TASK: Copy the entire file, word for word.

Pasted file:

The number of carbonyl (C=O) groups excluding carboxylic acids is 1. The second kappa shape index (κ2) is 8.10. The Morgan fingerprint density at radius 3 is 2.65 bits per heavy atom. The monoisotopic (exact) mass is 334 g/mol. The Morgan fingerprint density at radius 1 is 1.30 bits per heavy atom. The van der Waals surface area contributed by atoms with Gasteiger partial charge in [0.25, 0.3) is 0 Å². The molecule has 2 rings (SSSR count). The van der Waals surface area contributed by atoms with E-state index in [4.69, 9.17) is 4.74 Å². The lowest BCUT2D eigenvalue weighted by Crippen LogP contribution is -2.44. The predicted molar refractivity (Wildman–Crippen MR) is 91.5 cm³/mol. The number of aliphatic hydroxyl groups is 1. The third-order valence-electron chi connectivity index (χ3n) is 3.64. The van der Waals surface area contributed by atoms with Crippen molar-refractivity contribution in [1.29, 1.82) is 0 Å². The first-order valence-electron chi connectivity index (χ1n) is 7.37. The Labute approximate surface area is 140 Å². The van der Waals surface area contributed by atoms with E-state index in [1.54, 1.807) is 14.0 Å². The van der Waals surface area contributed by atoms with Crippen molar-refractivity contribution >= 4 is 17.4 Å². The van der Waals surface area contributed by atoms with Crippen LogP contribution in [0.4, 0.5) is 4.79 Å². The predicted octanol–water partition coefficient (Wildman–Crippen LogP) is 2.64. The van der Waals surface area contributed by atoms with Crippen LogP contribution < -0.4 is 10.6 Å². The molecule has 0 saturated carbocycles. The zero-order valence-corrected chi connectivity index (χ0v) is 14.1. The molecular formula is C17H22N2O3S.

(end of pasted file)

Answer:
The number of carbonyl (C=O) groups excluding carboxylic acids is 1. The second kappa shape index (κ2) is 8.10. The Morgan fingerprint density at radius 3 is 2.65 bits per heavy atom. The monoisotopic (exact) mass is 334 g/mol. The Morgan fingerprint density at radius 1 is 1.30 bits per heavy atom. The van der Waals surface area contributed by atoms with Gasteiger partial charge in [0.25, 0.3) is 0 Å². The molecule has 2 rings (SSSR count). The van der Waals surface area contributed by atoms with E-state index in [4.69, 9.17) is 4.74 Å². The lowest BCUT2D eigenvalue weighted by Crippen LogP contribution is -2.44. The predicted molar refractivity (Wildman–Crippen MR) is 91.5 cm³/mol. The number of aliphatic hydroxyl groups is 1. The third-order valence-electron chi connectivity index (χ3n) is 3.64. The van der Waals surface area contributed by atoms with Crippen molar-refractivity contribution in [1.29, 1.82) is 0 Å². The first-order valence-electron chi connectivity index (χ1n) is 7.37. The Labute approximate surface area is 140 Å². The van der Waals surface area contributed by atoms with E-state index in [1.54, 1.807) is 14.0 Å². The van der Waals surface area contributed by atoms with Crippen molar-refractivity contribution >= 4 is 17.4 Å². The van der Waals surface area contributed by atoms with Crippen LogP contribution in [0.4, 0.5) is 4.79 Å². The predicted octanol–water partition coefficient (Wildman–Crippen LogP) is 2.64. The van der Waals surface area contributed by atoms with Crippen LogP contribution < -0.4 is 10.6 Å². The molecule has 0 saturated carbocycles. The zero-order valence-corrected chi connectivity index (χ0v) is 14.1. The molecular formula is C17H22N2O3S.